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November 5, 2012

Exclusive: Bashar Assad wants war not peace reveals Syria’s former prime minister Riyad Hijab

Exclusive Telegraph article
The most senior politician to defect from the Bashar al-Assad’s regime has revealed that the President repeatedly rejected calls by his own government for a political compromise, in favour of all-out war.

The most senior politician to defect from the Bashar al-Assad's regime has revealed that the President repeatedly rejected calls by his own government for a political compromise, in favour of all-out war.

Syrian President Bashar al-Assad (left) and former Prime Minister Riyad Hijab Photo: AFP/Getty Images
By , Amman,04 Nov 2012

In his first full interview with a Western newspaper since he fled to Jordan in August, Riyad Hijab, the former prime minister, told The Daily Telegraph that he and other senior regime figures pleaded with Mr Assad to negotiate with the Syrian opposition.

One week before his defection, Mr Hijab, the vice-president, the parliamentary speaker and the deputy head of the Baath party together held a private meeting with Mr Assad.

“We told Bashar he needed to find a political solution to the crisis,” he said. “We said, ‘These are our people that we are killing.’

“We suggested that we work with Friends of Syria group, but he categorically refused to stop the operations or to negotiate.”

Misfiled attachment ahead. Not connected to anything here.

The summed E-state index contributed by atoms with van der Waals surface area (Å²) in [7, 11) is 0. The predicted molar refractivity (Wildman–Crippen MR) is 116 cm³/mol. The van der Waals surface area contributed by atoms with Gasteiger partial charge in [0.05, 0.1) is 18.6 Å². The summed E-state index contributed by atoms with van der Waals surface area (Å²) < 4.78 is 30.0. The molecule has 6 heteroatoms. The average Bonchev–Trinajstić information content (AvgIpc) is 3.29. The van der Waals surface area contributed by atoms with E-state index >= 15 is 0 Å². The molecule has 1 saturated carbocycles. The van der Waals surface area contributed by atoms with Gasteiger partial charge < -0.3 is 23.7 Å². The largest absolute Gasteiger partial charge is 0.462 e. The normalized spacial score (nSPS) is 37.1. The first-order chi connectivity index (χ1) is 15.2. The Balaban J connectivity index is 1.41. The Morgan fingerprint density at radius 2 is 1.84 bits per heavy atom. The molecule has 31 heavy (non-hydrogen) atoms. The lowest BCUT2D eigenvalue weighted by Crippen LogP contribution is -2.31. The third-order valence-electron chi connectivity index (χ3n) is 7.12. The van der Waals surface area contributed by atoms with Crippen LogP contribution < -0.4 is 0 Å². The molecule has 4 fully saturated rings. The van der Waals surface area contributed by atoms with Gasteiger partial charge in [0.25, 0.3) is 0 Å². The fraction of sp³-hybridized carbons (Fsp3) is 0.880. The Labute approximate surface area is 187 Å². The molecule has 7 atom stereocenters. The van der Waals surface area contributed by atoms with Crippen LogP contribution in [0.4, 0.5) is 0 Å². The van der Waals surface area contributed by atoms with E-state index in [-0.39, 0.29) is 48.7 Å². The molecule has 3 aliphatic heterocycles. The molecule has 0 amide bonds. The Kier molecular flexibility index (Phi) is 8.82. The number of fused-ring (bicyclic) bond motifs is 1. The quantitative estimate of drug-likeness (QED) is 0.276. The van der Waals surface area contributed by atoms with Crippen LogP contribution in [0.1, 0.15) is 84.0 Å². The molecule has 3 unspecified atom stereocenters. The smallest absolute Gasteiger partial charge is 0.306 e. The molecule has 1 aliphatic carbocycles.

Mr Hijab referred to the war waged against the Muslim Brotherhood by Mr Assad’s father, Hafez, which led to the deaths of up to 10,000 people in an assault on the city of Hama.

“Bashar really thinks that he can settle this militarily,” he said.

“He is trying to replicate his father’s fight in the 1980s.” Mr Hijab was speaking as key anti-regime figures gathered in the Qatari capital Doha to replace the fractured opposition Syrian National Council with a new government-in-exile. Once formed, the new Council would seek to gain formal international recognition, and, crucially, better weapons.

Mr Hijab said he rejected an offer to be part of the US-backed proposal, promising to be a “soldier in this revolution without taking a political position”.

He said the lack of serious action by the West had consolidated President Assad’s confidence.

“Bashar used to be scared of the international community – he was really worried that they would impose a no-fly zone over Syria,” he said. “But then he tested the waters, and pushed and pushed and nothing happened. Now he can run air strikes and drop cluster bombs on his own population.”

Mr Assad’s acceptance of ceasefire proposals by the United Nations envoys Kofi Annan and Lakhdar Brahimi during the 19-month crisis was “just a manoeuvre to buy time for more destruction and killings”, he said.

Indeed in a speech to his cabinet Mr Assad extolled only the dictums of warfare, Mr Hijab said.

It was as he watched his leader speak – coldly, confidently and gripped by the blind conviction that only military force would crush his enemies, he said – that Mr Hijab knew he had no choice but to break away.

“My brief was to lead a national reconciliation government,” Mr Hijab said. “But in our first meeting Bashar made it clear that this was a cover. He called us his ‘War Cabinet’.” The explosion at the Damascus national security building that killed the country’s defence minister and the president’s brother-in-law marked a turning point, Mr Hijab said. After that, no holds were barred.

“The new minister of defence sent out a communiqué telling all heads in the military that they should do ‘whatever is necessary’ to win,” he said. “He gave them a carte blanche for the use of force.” In recent months the formal government had become redundant, Mr Hijab said. Real power was concentrated in the hands of a clique comprising Mr Assad, his security chiefs, relatives and friends.